The two speakers at this session described how this phenomenon is coming about, from two perspectives – Richard Wallis of Talis from the point of view of a producer or publisher of linked data onto the web, and Dr Victoria Uren of Aston University from the perspective of a researcher searching the semantic web.

What is linked data?  Richard gave an excellent introduction to the topic, leading us through a logical path to understanding how information from different data sets can be shared, merged and used online.  When the web originated, it was about publishing text documents with links to other text documents, using html.  Linked data is about linking ‘things’ to other ‘things’, by giving them a label or identifier (a URI).  Things also have attributes, like a name, size, location, etc.

The example Richard used was a spacecraft. 

A spacecraft is a ‘thing’ and can be given a label, such as:


To make sure this is a unique label, some more information might be added, for example:


To make sure people know it is your spacecraft you might add some extra information:

To store (publish) some information about this object on the internet you just at http://

When people start thinking about things, their attributes and how they link up together, they tend to think visually:


To transfer this into machine readable ‘computer speak’ the ovals are replaced by brackets:

<…/spacecraft/1969-059A>                    =  a thing

name Apollo 11 CSM                                       = an attribute and the value for that attribute

This language is called Resource Description Framework, or RDF for short.

Once common objects, or ‘things’, which are being  talked about by different people, in different locations, are identified by the same RDF label, then attributes or data about those things can be merged from those different sources – the data can be linked.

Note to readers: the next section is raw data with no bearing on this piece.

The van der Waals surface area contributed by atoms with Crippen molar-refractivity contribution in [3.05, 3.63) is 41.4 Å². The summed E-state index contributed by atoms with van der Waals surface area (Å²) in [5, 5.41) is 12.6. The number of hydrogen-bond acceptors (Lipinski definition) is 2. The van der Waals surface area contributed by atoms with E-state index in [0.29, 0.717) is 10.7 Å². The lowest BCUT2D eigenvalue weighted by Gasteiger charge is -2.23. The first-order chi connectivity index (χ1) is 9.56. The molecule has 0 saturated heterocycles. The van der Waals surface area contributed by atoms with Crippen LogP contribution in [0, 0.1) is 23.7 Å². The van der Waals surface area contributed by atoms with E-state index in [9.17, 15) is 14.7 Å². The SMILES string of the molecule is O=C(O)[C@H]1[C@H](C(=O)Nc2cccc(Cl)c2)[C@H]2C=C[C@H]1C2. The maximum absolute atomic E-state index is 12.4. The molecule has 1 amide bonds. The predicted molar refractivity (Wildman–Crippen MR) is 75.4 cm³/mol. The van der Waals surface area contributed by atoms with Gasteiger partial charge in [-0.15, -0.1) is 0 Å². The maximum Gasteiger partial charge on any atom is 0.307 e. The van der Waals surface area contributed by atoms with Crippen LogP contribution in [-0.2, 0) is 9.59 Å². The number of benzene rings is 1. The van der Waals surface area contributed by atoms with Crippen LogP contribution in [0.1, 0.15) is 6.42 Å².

This can be very powerful.  For example, location data drawn from the Ordnance Survey can be linked with local authority data or central government data or NHS data.  This could answer questions like “how much was spent by this organisation in that area on this service, when this party was in power?”.

An example of linked data in action can be found on the BBC nature website.  This links together video archives from the BBC, information from Wikipedia, and information from other species or habitat-specific websites from various other organisations, displaying them all on one page.

Linked data can be used within an organisation, to publish data behind a firewall using intranet tools, which links together information from different business units, or held in different (perhaps incompatible) IT systems.  It can also be used to publish data externally to the internet, where other people and organisations can link it to their own data – either by using the same identifiers for ’things’ in common, or by mapping between their identifier and another one used for the same ‘thing’.

Some common standards are emerging, where ontologies or naming schemas are being published and adopted to ensure that different organisations use the same identifying labels to refer to the same ‘things’.  One example can be found at, which is the standard being jointly adopted by Google, Bing and Yahoo.

How about semantic search?   Victoria’s talk began from the opposite end of the spectrum – given that linked data exists on the web, how do you search for it?

Traditional online searching is based around keyword search, which uses methods such as counting words, page ranking using links, controlled form searching (eg; OPAC) or metadata.  These methods were developed for searching text.  To search structured data needs a different approach.

Victoria listed a range of query languages that have been developed but said that SPARQL, which was based upon SQL, was the most widely utilised.  As it isn’t reasonable to expect users to familiarise themselves with a query language like this in order to carry out a search, a more friendly user interface is needed.

Again a range of methods have been developed:

  • Keywords
  • Forms
  • Graph based
  • Question answering
  • Tabular browsing

Victoria described the pros and cons of each method:

Keyword searching is easy to use but is restricted to simple searches for ‘a thing’.  Forms are a familiar interface, and allow more complex searches than single keywords, but forms need to be predefined and are therefore restrictive.  Graph based searches give a visual representation of the data, but this is hard to do for anything more than one ontology (ie, data from one source).  Natural language question answering is easy for the user, and good for heterogeneous data sets, but requires some heavy duty computing power to avoid being very slow.  Tabular browsing, where you start with one keyword and are presented with a whole range of linked words to chose from to narrow the search, can be clumsy.